Bulge Bracket

Updated on April 25, 2024
Article byJyotsna Suthar
Edited byAshish Kumar Srivastav
Reviewed byDheeraj Vaidya, CFA, FRM

Bulge Bracket Meaning

Bulge bracket firms refer to the world’s largest and most profitable investment banks with a large clientele. These top-tier firms provide diverse financial services to institutional investors, large corporations, etc. Examples of bulge bracket firms include Goldman Sachs, JPMorgan Chase, Morgan Stanley, and Barclays.

Bulge Bracket Meaning

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The term generally indicates firms involved in underwriting syndicates and major investment banks. A firm with the tag bulge bracket generally is a multinational bank offering a broad category of services and products, including trading securities, M&A advisory, debt syndication, research activities, underwriting, and the sale of financial products such as equities, commodities, and other derivatives.

Key Takeaways

  • The bulge bracket refers to the largest and most profitable investment banks with a broad range of services and products.
  • These banks have a large client base, including institutional investors and large corporations, and are known for their high profitability and global reach.
  • Bulge bracket firms typically offer services such as trading securities, M&A advisory, debt syndication, research activities, underwriting, and the sale of financial products such as equities, commodities, and other derivatives.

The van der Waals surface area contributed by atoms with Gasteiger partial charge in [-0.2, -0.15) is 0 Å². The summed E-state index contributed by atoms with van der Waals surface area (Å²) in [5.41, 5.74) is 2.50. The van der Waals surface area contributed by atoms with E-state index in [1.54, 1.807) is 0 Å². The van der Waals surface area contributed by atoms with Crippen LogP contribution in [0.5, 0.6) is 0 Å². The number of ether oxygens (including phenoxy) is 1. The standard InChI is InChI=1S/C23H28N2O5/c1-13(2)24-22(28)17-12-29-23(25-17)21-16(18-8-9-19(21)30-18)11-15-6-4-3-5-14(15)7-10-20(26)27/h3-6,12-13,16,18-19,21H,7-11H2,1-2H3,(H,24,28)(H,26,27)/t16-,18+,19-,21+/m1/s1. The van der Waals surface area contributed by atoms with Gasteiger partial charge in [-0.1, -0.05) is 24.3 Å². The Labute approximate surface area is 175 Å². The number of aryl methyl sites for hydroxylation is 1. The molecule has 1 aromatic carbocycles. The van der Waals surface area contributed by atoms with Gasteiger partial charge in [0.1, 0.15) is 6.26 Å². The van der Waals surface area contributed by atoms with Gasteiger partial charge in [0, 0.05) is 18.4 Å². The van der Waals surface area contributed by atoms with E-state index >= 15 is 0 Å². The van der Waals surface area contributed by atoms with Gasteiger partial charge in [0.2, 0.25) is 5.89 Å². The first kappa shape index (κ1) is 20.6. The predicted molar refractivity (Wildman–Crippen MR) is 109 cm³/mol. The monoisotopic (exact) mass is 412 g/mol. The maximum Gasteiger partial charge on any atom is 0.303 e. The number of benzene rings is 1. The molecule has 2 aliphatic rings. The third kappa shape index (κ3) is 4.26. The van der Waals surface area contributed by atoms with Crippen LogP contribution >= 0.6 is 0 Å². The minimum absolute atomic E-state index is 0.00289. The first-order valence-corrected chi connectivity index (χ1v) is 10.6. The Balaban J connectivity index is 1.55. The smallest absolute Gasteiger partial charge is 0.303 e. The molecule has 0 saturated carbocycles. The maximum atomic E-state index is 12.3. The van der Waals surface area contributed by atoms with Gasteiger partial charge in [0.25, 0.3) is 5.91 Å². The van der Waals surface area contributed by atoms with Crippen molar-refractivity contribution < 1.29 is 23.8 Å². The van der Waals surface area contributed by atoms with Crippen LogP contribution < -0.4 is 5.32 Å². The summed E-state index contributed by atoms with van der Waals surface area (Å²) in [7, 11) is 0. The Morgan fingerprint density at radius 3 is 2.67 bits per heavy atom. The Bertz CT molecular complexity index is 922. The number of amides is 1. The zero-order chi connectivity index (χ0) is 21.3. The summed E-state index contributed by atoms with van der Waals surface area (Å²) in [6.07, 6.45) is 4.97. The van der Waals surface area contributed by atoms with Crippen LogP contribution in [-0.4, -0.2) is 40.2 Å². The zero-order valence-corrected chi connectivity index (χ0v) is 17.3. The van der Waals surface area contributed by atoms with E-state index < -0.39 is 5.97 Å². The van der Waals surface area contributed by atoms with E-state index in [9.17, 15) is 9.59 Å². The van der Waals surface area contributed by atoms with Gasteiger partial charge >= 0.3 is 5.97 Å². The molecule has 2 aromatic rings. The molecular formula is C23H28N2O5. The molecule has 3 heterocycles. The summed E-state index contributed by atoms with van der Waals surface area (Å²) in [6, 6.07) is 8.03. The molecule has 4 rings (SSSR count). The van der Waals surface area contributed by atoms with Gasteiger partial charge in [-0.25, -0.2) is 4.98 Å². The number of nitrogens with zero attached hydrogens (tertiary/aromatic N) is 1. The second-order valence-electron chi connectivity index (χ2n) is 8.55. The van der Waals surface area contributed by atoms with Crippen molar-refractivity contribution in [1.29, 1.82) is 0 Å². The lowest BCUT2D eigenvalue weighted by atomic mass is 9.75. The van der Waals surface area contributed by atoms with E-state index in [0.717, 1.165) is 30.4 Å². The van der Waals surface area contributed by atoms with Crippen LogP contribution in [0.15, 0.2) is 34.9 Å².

• Some examples of bulge bracket banks include Goldman Sachs, JPMorgan Chase, Morgan Stanley, and Barclays.

Bulge Bracket Banks Explained

Bulge bracket banks are one of the three types of investment banks. The other two are middle-market banks and boutique banks. This classification is based on their size, scope, and specialization. 

Bulge-bracket investment banks are the most well-known investment banking institutions. Thus, they are reputed, well-established, have a global customer base, and serve large corporates and institutional investors. They also make high profits and have assets worth trillions under management. The term points to the top tier of investment banks, but the exact definition of what makes a bank a bulge bracket bank can vary depending on the source and context.

There is a history behind its origin. Investment banking tombstones are a historical tradition of advertising the investment banks that issue securities of a particular company. The position of the banks in the tombstone does not necessarily indicate the number of securities they have sold but rather reflects their role in the transaction. For example, the bank listed first may be the lead underwriter or the syndicate manager. Hence, they are printed in a larger font and in bold. Hence, the size and boldness of the font used to represent each bank in a tombstone may reflect their status and importance in the transaction. Still, it does not necessarily mean they are top investment banking institutions.

Since there is a lot of competition between these banks to stay at the top of the industry, they usually spend billions of dollars in perfecting many aspects of the firm. As a result, they employ the best talents from the world, attract capital, and stay ahead of the others in terms of newer technology. For instance, under their CEO Jamie Dimon, JPMorgan Chase has decided to spend at least $12 billion yearly on technology.

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Let’s discuss some examples of bulge bracket investment banks: